The Importance of Mouthguards as Fall Sports Begin

Posted on September 1, 2015

HARRISBURG, Pa.Aug. 31, 2015 /PRNewswire-USNewswire/ -- With a new school year quickly approaching, along with that come the start of fall sports for many young athletes from elementary school age up to college level. To ensure that everyone participating has a safe and healthy season, the Pennsylvania Dental Association (PDA) would like to once again emphasize the importance of athletes wearing mouthguards to protect their oral health.

Chipped teeth are the most common of all dental injuries, with dislodged or knocked out teeth being less frequent, but more severe examples. Approximately one-third of all dental injuries are sports-related, so it is vital that athletes wear a mouthguard.

Many dental injuries that occur during sports are often preventable. Mouthguards help protect the teeth and mouth during sports that involve any level of contact, but they do much more than most people realize. It is more than just your teeth that are protected from trauma: your lips, tongue, cheeks, face and jaw also are cushioned from potential impact and injuries. The American Dental Association has done studies confirming that, "Mouthguards provide a resilient, protective surface to distribute and dissipate forces on impact, thereby minimizing the severity of traumatic injury to the head or soft tissues."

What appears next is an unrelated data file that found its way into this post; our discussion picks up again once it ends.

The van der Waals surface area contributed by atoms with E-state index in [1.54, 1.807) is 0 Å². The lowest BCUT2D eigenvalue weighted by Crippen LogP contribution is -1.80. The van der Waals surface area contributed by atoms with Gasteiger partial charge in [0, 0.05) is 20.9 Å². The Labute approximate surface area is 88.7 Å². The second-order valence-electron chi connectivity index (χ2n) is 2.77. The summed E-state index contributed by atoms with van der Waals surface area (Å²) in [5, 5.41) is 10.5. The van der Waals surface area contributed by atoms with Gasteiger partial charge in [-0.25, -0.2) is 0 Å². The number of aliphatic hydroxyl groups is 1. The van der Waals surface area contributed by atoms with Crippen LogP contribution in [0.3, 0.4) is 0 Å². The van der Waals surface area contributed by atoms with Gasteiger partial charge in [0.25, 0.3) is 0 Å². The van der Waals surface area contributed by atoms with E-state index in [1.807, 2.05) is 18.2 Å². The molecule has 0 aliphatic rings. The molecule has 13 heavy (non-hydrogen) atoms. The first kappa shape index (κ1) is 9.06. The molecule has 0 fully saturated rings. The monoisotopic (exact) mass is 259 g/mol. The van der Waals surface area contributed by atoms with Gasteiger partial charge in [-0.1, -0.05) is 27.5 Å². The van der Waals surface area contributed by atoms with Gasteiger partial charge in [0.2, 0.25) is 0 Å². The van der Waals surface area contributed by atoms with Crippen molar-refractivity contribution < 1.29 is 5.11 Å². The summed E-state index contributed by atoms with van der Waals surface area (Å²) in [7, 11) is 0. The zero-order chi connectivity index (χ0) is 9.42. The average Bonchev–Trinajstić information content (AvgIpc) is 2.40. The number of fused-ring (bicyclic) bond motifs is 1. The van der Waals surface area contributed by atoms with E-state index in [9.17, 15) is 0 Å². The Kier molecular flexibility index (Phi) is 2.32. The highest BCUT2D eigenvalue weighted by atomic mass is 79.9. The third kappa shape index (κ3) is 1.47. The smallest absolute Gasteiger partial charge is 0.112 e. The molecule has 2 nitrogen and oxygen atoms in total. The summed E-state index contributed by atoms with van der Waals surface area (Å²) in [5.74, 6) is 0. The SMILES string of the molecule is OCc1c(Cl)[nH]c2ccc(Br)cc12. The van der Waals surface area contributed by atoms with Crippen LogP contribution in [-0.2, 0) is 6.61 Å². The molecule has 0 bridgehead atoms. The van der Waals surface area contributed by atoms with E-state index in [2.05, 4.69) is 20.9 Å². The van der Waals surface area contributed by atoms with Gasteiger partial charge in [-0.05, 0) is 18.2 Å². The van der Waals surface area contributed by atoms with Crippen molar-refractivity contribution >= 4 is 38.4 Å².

The cost of a mouthguard is far less than any visit to the dentist's office to fix a damaged tooth, along with any other complications the injury could cause. One way to ensure mouthguards are used is for athletes to be educated on their proper use, and the importance of wearing them during physical activity.

There are several different types, so you can always discuss with your dentist which mouthguard option is best for you or your family members. Stock mouthguards are least expensive, but offer less protection because the fit adjustment is limited and sometimes they don't fit as well. Boil and bite mouthguards are heated then placed in the mouth, and the guard molds itself to the teeth and sets. Custom-fitted guards are made by a dentist from a cast of the patients' mouth. They are more expensive, but offer the best protection, fit and comfort.

A properly fitted mouthguard may be especially important for people who wear braces or have fixed dental appliances on the lower jaw. A blow to the face could damage the brackets or other fixed orthodontic appliances. A mouthguard also provides a barrier between the braces and your cheek or lips, limiting the risk of soft tissue injuries.

As always, discuss any questions about mouthguards with your dentist.

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